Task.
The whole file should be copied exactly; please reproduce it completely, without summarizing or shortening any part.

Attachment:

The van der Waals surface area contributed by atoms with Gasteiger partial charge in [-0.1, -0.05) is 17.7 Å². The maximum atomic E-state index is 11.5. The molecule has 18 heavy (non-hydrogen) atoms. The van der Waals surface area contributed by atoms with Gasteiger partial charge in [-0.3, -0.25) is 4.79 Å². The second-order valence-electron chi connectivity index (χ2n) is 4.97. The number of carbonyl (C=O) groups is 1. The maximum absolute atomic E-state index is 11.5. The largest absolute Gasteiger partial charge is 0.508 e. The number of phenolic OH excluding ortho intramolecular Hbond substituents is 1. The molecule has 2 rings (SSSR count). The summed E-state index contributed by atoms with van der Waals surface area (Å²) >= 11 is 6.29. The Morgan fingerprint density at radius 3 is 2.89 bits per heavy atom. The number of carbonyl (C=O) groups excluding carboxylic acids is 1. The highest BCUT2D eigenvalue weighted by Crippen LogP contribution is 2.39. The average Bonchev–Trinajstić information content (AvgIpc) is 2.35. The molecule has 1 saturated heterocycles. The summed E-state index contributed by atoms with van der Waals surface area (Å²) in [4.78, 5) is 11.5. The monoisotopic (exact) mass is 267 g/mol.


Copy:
The van der Waals surface area contributed by atoms with Gasteiger partial charge in [-0.1, -0.05) is 17.7 Å². The maximum atomic E-state index is 11.5. The molecule has 18 heavy (non-hydrogen) atoms. The van der Waals surface area contributed by atoms with Gasteiger partial charge in [-0.3, -0.25) is 4.79 Å². The second-order valence-electron chi connectivity index (χ2n) is 4.97. The number of carbonyl (C=O) groups is 1. The maximum absolute atomic E-state index is 11.5. The largest absolute Gasteiger partial charge is 0.508 e. The number of phenolic OH excluding ortho intramolecular Hbond substituents is 1. The molecule has 2 rings (SSSR count). The summed E-state index contributed by atoms with van der Waals surface area (Å²) >= 11 is 6.29. The Morgan fingerprint density at radius 3 is 2.89 bits per heavy atom. The number of carbonyl (C=O) groups excluding carboxylic acids is 1. The highest BCUT2D eigenvalue weighted by Crippen LogP contribution is 2.39. The average Bonchev–Trinajstić information content (AvgIpc) is 2.35. The molecule has 1 saturated heterocycles. The summed E-state index contributed by atoms with van der Waals surface area (Å²) in [4.78, 5) is 11.5. The monoisotopic (exact) mass is 267 g/mol.